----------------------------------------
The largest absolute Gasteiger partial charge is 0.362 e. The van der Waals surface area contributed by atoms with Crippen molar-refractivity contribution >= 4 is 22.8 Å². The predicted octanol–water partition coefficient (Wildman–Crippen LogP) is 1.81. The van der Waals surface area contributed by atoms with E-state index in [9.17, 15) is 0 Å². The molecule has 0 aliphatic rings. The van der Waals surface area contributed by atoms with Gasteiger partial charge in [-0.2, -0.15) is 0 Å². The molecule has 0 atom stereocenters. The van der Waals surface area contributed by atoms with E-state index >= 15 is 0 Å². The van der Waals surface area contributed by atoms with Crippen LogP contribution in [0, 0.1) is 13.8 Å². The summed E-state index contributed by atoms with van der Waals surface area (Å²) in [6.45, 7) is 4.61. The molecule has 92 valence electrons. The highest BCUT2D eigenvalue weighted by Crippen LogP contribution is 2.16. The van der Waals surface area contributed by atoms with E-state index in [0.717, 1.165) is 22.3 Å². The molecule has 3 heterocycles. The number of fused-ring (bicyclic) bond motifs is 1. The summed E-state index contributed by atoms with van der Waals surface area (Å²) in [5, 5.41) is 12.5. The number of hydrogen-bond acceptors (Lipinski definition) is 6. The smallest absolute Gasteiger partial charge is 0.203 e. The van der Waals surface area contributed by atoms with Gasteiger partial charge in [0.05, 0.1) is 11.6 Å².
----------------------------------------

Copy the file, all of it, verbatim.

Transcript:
The largest absolute Gasteiger partial charge is 0.362 e. The van der Waals surface area contributed by atoms with Crippen molar-refractivity contribution >= 4 is 22.8 Å². The predicted octanol–water partition coefficient (Wildman–Crippen LogP) is 1.81. The van der Waals surface area contributed by atoms with E-state index in [9.17, 15) is 0 Å². The molecule has 0 aliphatic rings. The van der Waals surface area contributed by atoms with Gasteiger partial charge in [-0.2, -0.15) is 0 Å². The molecule has 0 atom stereocenters. The van der Waals surface area contributed by atoms with E-state index >= 15 is 0 Å². The van der Waals surface area contributed by atoms with Crippen LogP contribution in [0, 0.1) is 13.8 Å². The summed E-state index contributed by atoms with van der Waals surface area (Å²) in [6.45, 7) is 4.61. The molecule has 92 valence electrons. The highest BCUT2D eigenvalue weighted by Crippen LogP contribution is 2.16. The van der Waals surface area contributed by atoms with E-state index in [0.717, 1.165) is 22.3 Å². The molecule has 3 heterocycles. The number of fused-ring (bicyclic) bond motifs is 1. The summed E-state index contributed by atoms with van der Waals surface area (Å²) in [5, 5.41) is 12.5. The number of hydrogen-bond acceptors (Lipinski definition) is 6. The smallest absolute Gasteiger partial charge is 0.203 e. The van der Waals surface area contributed by atoms with Gasteiger partial charge in [0.05, 0.1) is 11.6 Å².